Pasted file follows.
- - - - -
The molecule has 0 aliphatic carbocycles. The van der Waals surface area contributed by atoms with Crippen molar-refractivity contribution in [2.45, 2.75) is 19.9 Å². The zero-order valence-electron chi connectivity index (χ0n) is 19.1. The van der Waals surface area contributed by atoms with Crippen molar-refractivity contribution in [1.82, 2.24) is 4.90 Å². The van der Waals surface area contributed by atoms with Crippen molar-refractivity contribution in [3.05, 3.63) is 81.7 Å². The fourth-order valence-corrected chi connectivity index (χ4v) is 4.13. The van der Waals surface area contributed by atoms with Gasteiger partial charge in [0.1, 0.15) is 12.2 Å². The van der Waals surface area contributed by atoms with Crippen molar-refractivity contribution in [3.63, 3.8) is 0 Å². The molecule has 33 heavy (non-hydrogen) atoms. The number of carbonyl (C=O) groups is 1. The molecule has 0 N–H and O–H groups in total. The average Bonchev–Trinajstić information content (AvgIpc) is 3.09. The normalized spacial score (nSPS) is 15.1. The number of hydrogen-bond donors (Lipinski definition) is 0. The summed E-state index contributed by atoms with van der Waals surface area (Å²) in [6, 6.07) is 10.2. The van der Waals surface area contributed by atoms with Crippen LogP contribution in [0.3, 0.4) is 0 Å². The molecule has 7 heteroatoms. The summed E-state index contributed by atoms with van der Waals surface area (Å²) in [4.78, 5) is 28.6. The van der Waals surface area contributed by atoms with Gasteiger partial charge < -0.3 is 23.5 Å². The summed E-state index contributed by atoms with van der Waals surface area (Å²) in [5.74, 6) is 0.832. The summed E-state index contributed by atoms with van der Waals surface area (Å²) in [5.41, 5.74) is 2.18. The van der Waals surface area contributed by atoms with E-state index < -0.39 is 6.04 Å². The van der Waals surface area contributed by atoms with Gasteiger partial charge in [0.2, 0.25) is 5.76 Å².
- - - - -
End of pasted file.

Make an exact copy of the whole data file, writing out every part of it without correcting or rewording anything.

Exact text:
The molecule has 0 aliphatic carbocycles. The van der Waals surface area contributed by atoms with Crippen molar-refractivity contribution in [2.45, 2.75) is 19.9 Å². The zero-order valence-electron chi connectivity index (χ0n) is 19.1. The van der Waals surface area contributed by atoms with Crippen molar-refractivity contribution in [1.82, 2.24) is 4.90 Å². The van der Waals surface area contributed by atoms with Crippen molar-refractivity contribution in [3.05, 3.63) is 81.7 Å². The fourth-order valence-corrected chi connectivity index (χ4v) is 4.13. The van der Waals surface area contributed by atoms with Gasteiger partial charge in [0.1, 0.15) is 12.2 Å². The van der Waals surface area contributed by atoms with Crippen molar-refractivity contribution in [3.63, 3.8) is 0 Å². The molecule has 33 heavy (non-hydrogen) atoms. The number of carbonyl (C=O) groups is 1. The molecule has 0 N–H and O–H groups in total. The average Bonchev–Trinajstić information content (AvgIpc) is 3.09. The normalized spacial score (nSPS) is 15.1. The number of hydrogen-bond donors (Lipinski definition) is 0. The summed E-state index contributed by atoms with van der Waals surface area (Å²) in [6, 6.07) is 10.2. The van der Waals surface area contributed by atoms with Crippen LogP contribution in [0.3, 0.4) is 0 Å². The molecule has 7 heteroatoms. The summed E-state index contributed by atoms with van der Waals surface area (Å²) in [4.78, 5) is 28.6. The van der Waals surface area contributed by atoms with Gasteiger partial charge < -0.3 is 23.5 Å². The summed E-state index contributed by atoms with van der Waals surface area (Å²) in [5.74, 6) is 0.832. The summed E-state index contributed by atoms with van der Waals surface area (Å²) in [5.41, 5.74) is 2.18. The van der Waals surface area contributed by atoms with E-state index < -0.39 is 6.04 Å². The van der Waals surface area contributed by atoms with Gasteiger partial charge in [0.2, 0.25) is 5.76 Å².